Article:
The Office library(tidyverse) office_ratings <- readr::read_csv('https://raw.githubusercontent.com/rfordatascience/tidytuesday/master/data/2020/2020-03-17/office_ratings.csv') A First Plot The number of episodes for the Office by season.
library(janitor) TableS <- office_ratings %>% tabyl(season) p1 <- TableS %>% ggplot(., aes(x=as.factor(season), y=n, fill=as.factor(season))) + geom_col() + labs(x="Season", y="Episodes", title="The Office: Episodes") + guides(fill=FALSE) p1 Ratings How are the various seasons and episodes rated?
p2 <- office_ratings %>% ggplot(., aes(x=as.factor(season), y=imdb_rating, fill=as.factor(season), color=as.factor(season))) + geom_violin(alpha=0.3) + guides(fill=FALSE, color=FALSE) + labs(x="Season", y="IMDB Rating") + geom_point() p2 Patchwork Using patchwork, we can combine multiple plots.
tidyTuesday on the Carbon Footprint of Feeding the Planet The tidyTuesday for this week relies on data scraped from the Food and Agricultural Organization of the United Nations. The blog post for obtaining the data can be found on r-tastic. The scraping exercise is nice and easy to follow and explored a case of cleaning up a very messy data structure. I took this exercise as practice for using pivot_wider and pivot_longer.
Trees in San Francisco This week’s data cover trees in San Francisco.
sf_trees <- readr::read_csv('https://raw.githubusercontent.com/rfordatascience/tidytuesday/master/data/2020/2020-01-28/sf_trees.csv') library(tidyverse); library(ggmap); library(skimr) skim(sf_trees) Table 1: Data summary Name sf_trees Number of rows 192987 Number of columns 12 _______________________ Column type frequency: character 6 Date 1 numeric 5 ________________________ Group variables None Variable type: character
First, I wanted to acquire the distribution of letters and then play with that. I embedded the result here. The second step is to import the tidyTuesday data.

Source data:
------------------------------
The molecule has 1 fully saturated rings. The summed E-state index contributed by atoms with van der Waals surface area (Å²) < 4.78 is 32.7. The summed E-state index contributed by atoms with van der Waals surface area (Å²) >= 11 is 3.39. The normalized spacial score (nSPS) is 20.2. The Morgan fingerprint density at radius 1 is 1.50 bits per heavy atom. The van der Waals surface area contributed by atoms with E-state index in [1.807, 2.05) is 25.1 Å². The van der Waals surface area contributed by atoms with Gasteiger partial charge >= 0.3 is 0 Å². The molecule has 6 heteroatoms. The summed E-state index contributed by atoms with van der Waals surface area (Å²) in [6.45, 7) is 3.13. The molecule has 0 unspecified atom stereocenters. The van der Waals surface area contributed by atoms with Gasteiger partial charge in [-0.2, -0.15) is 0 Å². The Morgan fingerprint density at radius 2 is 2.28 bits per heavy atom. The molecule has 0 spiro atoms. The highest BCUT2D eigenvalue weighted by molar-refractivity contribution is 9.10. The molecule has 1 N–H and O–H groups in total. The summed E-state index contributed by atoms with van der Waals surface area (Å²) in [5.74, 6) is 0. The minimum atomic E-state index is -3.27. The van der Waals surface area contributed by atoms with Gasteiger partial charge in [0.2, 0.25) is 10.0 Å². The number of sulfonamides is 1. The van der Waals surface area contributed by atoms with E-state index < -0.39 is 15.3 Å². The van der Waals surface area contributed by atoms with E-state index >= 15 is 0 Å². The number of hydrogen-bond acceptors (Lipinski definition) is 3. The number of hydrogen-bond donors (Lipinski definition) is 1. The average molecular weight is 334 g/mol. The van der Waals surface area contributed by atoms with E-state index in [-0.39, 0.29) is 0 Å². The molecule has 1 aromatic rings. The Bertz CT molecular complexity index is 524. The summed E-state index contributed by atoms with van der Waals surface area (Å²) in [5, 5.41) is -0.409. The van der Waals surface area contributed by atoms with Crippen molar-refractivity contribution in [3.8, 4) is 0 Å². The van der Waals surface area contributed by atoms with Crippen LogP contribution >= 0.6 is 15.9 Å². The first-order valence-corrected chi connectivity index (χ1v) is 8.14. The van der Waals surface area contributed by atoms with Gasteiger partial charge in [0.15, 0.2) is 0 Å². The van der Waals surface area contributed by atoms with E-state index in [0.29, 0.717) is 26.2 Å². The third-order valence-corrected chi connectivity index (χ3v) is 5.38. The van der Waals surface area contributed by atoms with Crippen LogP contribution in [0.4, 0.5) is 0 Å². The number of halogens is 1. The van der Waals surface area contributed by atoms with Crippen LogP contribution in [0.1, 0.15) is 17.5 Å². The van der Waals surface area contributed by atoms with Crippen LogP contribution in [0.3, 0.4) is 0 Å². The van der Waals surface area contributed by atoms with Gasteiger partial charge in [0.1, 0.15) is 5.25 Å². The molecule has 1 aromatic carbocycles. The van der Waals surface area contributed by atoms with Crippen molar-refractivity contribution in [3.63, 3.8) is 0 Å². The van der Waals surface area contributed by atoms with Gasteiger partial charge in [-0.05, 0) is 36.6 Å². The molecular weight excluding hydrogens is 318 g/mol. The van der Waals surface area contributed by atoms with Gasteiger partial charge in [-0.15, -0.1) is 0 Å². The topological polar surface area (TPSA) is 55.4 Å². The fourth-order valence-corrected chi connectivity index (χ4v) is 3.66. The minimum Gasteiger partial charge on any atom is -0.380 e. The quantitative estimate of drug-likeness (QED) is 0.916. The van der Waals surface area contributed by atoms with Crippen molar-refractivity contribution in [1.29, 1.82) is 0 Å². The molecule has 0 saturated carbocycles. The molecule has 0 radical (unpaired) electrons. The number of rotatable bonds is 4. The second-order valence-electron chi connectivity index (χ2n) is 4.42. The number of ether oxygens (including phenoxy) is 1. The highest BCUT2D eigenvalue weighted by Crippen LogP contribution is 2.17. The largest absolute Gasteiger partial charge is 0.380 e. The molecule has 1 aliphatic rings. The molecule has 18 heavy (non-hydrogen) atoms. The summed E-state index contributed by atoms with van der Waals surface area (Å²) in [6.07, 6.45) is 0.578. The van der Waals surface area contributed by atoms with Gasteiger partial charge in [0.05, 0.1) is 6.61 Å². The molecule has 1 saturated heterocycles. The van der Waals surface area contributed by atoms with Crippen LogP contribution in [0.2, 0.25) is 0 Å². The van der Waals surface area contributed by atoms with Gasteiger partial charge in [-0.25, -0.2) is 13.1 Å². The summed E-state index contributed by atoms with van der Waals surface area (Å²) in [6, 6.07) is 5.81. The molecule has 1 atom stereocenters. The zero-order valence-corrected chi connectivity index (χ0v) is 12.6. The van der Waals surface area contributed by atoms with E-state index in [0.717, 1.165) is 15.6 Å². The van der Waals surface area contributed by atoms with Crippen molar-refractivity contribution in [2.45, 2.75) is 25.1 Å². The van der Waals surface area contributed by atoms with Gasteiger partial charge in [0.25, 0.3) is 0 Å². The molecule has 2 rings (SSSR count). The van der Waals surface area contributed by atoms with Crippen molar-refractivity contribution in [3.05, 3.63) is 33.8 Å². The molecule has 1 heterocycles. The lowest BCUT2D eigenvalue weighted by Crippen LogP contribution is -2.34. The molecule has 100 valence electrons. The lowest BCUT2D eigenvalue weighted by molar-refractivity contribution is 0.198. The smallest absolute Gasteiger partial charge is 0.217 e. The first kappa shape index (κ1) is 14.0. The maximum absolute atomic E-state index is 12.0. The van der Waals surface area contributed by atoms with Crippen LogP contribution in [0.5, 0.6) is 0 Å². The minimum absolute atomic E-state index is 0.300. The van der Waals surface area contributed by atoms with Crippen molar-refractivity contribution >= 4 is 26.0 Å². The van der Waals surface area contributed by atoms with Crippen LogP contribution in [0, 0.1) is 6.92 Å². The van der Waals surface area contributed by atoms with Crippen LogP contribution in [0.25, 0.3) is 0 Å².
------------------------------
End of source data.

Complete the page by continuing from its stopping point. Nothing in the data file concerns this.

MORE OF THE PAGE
library(tidyverse) Letter.Freq <- data.frame(stringsAsFactors=FALSE, Letter = c("E", "T", "A", "O", "I", "N", "S", "R", "H", "D", "L", "U", "C", "M", "F", "Y", "W", "G", "P", "B", "V", "K", "X", "Q", "J", "Z"), Frequency = c(12.02, 9.1, 8.12, 7.68, 7.31, 6.95, 6.28, 6.
tidyTuesday: December 10, 2019 Replicating plots from simplystatistics. One nice twist is the development of a tidytuesdayR package to grab the necessary data in an easy way. You can install the package via github. I will also use fiftystater and ggflags.
devtools::install_github("thebioengineer/tidytuesdayR") devtools::install_github("ellisp/ggflags") devtools::install_github("wmurphyrd/fiftystater") tuesdata <- tidytuesdayR::tt_load(2019, week = 50) ## --- Downloading #TidyTuesday Information for 2019-12-10 ---- ## --- Identified 4 files available for download ---- ## --- Downloading files --- ## Warning in identify_delim(temp_file): Not able to detect delimiter for the file.
International Murders Are among the data for analysis in the tidyTuesday for December 10, 2019. These are made for a map.
library(tidyverse) library(leaflet) library(stringr) library(sf) library(here) library(widgetframe) library(htmlwidgets) library(htmltools) options(digits = 3) set.seed(1234) theme_set(theme_minimal()) library(tidytuesdayR) tuesdata <- tt_load(2019, week = 50) murders <- tuesdata$gun_murders There isn’t much data so it should make this a bit easier. Now for some data. As it happens, the best way I currently know how to do this is going to involve acquiring a spatial frame.
Philadelphia Map Use ggmap for the base layer.
library(ggmap); library(osmdata); library(tidyverse) PHI <- get_map(getbb("Philadelphia, PA"), maptype = "stamen", zoom=12) Get the Tickets Data TidyTuesday covers 1.26 million parking tickets in Philadelphia.
tickets <- readr::read_csv("https://raw.githubusercontent.com/rfordatascience/tidytuesday/master/data/2019/2019-12-03/tickets.csv") ## Parsed with column specification: ## cols( ## violation_desc = col_character(), ## issue_datetime = col_datetime(format = ""), ## fine = col_double(), ## issuing_agency = col_character(), ## lat = col_double(), ## lon = col_double(), ## zip_code = col_double() ## ) Two Lines of Code Left library(lubridate); library(ggthemes) tickets <- tickets %>% mutate(Day = wday(issue_datetime, label=TRUE)) # use lubridate to extract the day of the month.
Searching and Mapping the Census Searching for the Asian Population via the Census To use tidycensus, there are limitations imposed by the available tables. There is ACS – a survey of about 3 million people – and the two main decennial census files [SF1] and [SF2]. I will search SF1 for the Asian population.
library(tidycensus); library(kableExtra) library(tidyverse); library(stringr) v10 <- load_variables(2010, "sf1", cache = TRUE) v10 %>% filter(str_detect(concept, "ASIAN")) %>% filter(str_detect(label, "Female")) %>% kable() %>% scroll_box(width = "100%") name label concept P012D026 Total!
The Economist’s Errors and Credit Where Credit is Due The Economist is serious about their use of data visualization and they have occasionally owned up to errors in their visualizations. They can be deceptive, uninformative, confusing, excessively busy, and present a host of other barriers to clean communication. Their blog post on their errors is great.
I have drawn the following example from a #tidyTuesday earlier this year that explores this.